Local, working-class football fans are being priced out of enjoying the sport
Most teams have been built on the back of the support of their local, working class communities and should exist for these fans. However, instead, the modern game has created higher ticket prices which means these fans can't afford to watch their teams.
< (4 of 4) Next argument >
Sports aren't the same without the stadium experience. Fans flock to stadiums to cheer on their favorite teams, and players are used to not only fighting hard for the win, but playing to the crowd as well. Unfortunately, this relationship has become strained by monetary factors. Ticket prices for football matches have risen to unacceptable heights. This inflation puts a damper on fans overflowing with team spirit but lacking in exorbitant amounts of cash. For example, a ticket to an LAFC game costs fifty dollars. For the whole stadium experience (parking, food, etc.), a family of four would have to drop 340 euros; and these prices are only expected to rise. An average Premier League season ticket costs around 500 euros; the highest in Europe, for which it has fielded much criticism. English football - even non-league football - is seeing a particularly bad rise in attendance cost. In fact, the prices are even driving fans out of the UK into other countries like Germany, just so they can watch football. Of course fans should pay some money to see their favorite team. But there comes a point when the asking price is too much - and we've long passed that point. Football should be accessible to as many fans as possible, and ticket prices are an essential element of that principle. But with these rising prices, fans may have to give up on an integral, time-honored tradition of attendance.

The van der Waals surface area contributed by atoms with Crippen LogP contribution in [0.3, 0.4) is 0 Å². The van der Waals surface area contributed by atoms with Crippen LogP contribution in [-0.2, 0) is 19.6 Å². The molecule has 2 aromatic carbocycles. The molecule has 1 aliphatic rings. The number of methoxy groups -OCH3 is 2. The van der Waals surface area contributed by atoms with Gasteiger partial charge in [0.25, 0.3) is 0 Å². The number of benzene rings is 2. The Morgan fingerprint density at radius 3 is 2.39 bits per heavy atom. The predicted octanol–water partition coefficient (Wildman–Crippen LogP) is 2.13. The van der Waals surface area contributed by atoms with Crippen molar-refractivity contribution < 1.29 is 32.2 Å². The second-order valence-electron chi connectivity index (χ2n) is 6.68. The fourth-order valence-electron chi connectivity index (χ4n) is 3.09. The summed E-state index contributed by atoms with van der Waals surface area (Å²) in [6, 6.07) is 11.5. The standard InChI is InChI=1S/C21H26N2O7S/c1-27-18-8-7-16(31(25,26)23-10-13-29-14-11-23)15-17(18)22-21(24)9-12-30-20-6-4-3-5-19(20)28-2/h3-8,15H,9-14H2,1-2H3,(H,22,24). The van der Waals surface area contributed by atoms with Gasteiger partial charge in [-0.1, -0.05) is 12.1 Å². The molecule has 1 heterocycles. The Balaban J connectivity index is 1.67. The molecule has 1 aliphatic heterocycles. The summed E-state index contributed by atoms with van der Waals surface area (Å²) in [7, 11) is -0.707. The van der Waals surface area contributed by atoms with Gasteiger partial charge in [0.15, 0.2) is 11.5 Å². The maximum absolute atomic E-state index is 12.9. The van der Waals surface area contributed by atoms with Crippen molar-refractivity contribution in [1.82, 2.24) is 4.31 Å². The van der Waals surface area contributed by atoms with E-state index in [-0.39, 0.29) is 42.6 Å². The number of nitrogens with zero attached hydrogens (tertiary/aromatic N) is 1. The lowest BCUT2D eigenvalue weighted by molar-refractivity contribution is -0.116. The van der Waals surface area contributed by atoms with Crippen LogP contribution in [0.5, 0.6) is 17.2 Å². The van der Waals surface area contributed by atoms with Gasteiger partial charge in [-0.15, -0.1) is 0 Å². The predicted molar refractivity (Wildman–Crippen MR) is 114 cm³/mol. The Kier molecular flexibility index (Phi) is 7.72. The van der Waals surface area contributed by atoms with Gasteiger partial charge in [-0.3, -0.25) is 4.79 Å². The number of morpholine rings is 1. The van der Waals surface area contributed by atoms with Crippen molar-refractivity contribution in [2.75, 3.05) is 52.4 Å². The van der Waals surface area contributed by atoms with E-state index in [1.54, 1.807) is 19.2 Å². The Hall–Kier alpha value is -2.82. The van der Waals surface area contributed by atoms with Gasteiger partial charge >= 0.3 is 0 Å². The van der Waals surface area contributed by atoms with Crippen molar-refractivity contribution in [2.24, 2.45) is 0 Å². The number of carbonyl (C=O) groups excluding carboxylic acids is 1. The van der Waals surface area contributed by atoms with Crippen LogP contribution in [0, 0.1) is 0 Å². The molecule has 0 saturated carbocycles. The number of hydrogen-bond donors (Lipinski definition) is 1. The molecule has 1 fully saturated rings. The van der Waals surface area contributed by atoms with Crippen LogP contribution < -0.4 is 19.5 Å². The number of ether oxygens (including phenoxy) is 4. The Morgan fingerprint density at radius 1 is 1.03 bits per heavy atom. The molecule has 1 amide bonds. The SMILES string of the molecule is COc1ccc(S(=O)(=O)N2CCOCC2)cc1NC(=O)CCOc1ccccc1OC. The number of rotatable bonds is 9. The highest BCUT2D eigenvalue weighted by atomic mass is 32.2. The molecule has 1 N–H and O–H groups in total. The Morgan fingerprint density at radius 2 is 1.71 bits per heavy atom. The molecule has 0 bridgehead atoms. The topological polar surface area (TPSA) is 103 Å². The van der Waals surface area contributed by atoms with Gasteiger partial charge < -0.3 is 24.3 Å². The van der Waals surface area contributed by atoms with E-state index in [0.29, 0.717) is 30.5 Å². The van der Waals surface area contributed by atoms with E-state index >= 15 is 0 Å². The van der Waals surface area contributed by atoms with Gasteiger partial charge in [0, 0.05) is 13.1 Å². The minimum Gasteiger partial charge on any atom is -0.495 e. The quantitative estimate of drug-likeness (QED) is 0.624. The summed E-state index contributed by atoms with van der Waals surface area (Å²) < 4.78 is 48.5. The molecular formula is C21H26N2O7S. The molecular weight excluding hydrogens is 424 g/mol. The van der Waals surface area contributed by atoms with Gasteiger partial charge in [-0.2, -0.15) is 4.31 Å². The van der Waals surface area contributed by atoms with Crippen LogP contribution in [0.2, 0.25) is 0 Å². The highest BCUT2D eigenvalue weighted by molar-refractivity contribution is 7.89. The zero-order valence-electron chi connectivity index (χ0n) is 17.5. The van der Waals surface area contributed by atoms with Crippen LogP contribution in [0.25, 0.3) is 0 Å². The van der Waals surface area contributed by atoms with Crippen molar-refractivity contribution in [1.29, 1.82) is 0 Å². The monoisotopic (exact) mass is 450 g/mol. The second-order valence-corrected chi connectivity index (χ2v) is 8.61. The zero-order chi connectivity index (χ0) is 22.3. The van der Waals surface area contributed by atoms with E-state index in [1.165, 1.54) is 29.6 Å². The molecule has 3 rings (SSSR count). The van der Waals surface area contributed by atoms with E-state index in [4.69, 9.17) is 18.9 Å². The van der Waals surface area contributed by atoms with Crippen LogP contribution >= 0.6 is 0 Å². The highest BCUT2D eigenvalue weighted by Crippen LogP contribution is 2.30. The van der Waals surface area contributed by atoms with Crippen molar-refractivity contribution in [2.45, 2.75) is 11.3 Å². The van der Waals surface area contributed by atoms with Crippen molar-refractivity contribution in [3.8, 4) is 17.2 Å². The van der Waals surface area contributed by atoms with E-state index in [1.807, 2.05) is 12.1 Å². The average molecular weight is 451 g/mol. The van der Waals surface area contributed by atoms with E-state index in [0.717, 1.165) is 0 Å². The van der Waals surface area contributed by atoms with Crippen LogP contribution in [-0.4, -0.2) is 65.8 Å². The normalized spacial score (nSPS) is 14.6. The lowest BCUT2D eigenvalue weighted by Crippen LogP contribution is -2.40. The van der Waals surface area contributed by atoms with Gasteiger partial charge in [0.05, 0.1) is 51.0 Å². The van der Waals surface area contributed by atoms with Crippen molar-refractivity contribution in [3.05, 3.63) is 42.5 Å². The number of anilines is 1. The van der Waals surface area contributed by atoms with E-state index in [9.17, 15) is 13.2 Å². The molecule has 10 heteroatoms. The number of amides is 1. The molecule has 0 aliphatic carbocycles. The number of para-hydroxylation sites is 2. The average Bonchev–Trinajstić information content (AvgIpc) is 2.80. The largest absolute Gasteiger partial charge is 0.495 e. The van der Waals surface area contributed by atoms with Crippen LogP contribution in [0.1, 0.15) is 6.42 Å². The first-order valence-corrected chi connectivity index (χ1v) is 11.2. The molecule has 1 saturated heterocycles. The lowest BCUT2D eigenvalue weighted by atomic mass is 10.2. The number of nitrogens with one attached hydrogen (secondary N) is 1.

LAFC and the Premier League don't represent all of football. LAFC's prices are significantly higher than the rest of its MLS counterparts. In Europe, the Bundesliga represents a much more money-friendly way to experience a fan's favorite teams. So the hike in prices isn't an all-encompassing movement. Furthermore, this price increase isn't actually impacting attendance. The Premier League still sells well over 90% of its tickets; it seems that fans are still willing to pay for their favorite sport.  And even if fans don't pay to attend in person, we live in a digital age. Watching football on TV, or online, is free, subscriptions notwithstanding. So there's still plenty of room for fan interaction, and money isn't an obstacle to that.
Rejecting the premises